• Infections– notably urinary tract infections can cause confusion and personality changes.This is more common in older population, symptoms of urinary tract infection sometimes present with different symptoms than younger population. Other infections should also be ruled out, such as syphilis or Lyme disease.
  • Cancer-especially brain cancer- by tumor pressing on the brain- or an immune response in which antibodies against the brain are formed, producing a “paraneoplastic syndrome”.
  • Endocrine dysregulation– such as thyroid gland (hypo or hyperthyroid) or diabetes- both of these conditions can alter mood, ability to coordinate and concentrate.
  • Head trauma– concussion
  • Depression– which can alter and slow thought processes and cause inability to make decisions along with irritability and mood changes.

Physical conditions that can present as dementia like symptoms

  • Poor vision– resulting in tripping, falling and bumping into furniture, walls, stairs, etc
  • Hearing lossA Lancet Commission report on hearing loss showed a link between hearing loss and cognitive decline, leading to a diagnosis of dementia.
  • Lack of sleep– inability to concentrate or pay attention can mimic dementia, however research points to altered sleep patterns , even one nights sleep disruption has been shown to increase the beta amyloid plaque – the protein that causes dementia in the brain.

Medications that can mimic dementia

Some medications can take a long time before symptoms set in, so if you notice any cognitive changes even without a change in medication- either over the counter or prescription review with your care provider your concerns.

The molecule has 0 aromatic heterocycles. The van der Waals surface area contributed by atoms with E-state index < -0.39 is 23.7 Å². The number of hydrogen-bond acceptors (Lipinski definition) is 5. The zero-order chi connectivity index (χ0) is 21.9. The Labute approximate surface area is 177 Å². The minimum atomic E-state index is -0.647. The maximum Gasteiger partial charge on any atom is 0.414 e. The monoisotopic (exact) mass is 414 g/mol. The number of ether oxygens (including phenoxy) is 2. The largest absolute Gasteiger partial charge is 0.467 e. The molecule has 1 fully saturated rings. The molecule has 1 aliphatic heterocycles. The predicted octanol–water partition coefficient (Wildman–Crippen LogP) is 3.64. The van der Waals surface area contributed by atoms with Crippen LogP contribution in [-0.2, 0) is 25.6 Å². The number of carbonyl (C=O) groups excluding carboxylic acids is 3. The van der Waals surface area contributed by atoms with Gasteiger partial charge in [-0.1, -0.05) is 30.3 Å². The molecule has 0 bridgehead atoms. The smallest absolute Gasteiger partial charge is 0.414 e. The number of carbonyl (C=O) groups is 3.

• Anticholinergic medications-such as tolterodine or oxybutynin, often used to treat urinary incontinence, Benadryl used for allergies and for sleep,
  • Tricyclic antidepressants such as amitriptyline for example
  • Antipsychotics such as Seroquil
  • Benzodiazepines such as Valium, Xanax, and Librium
  • Sleep aids such as Sonata and Ambien
  • Corticosteroids such as Prednisone
  • Narcotic pain relievers- such as morphine
  • Anti-Parkinson drugs such as trihexyphenidyl (Artrane)

It is important to make sure all other causes of confusion, memory loss, poor coordination, mood changes and other dementia mimicking signs have been considered before a diagnosis of dementia is made. Many medical conditions, physical conditions and drugs mimic the symptoms of dementia, take the time to review them and discuss with your care provider.

If a definite diagnosis of dementia has been made there are many resources available. One is the Alzheimers.org online support group and help with finding local resources to help with caring for your loved one.

- Brooke Lounsbury

Medical Content Writer

Lifesaving Medications

Everyone should be empowered to care for themselves and their loved ones during the unexpected.

Recent Posts

Keeping you informed and safe.

Join Our Newsletter

Our mission is to help you be more medically prepared. Join our newsletter and follow us on social media for health and safety tips each week!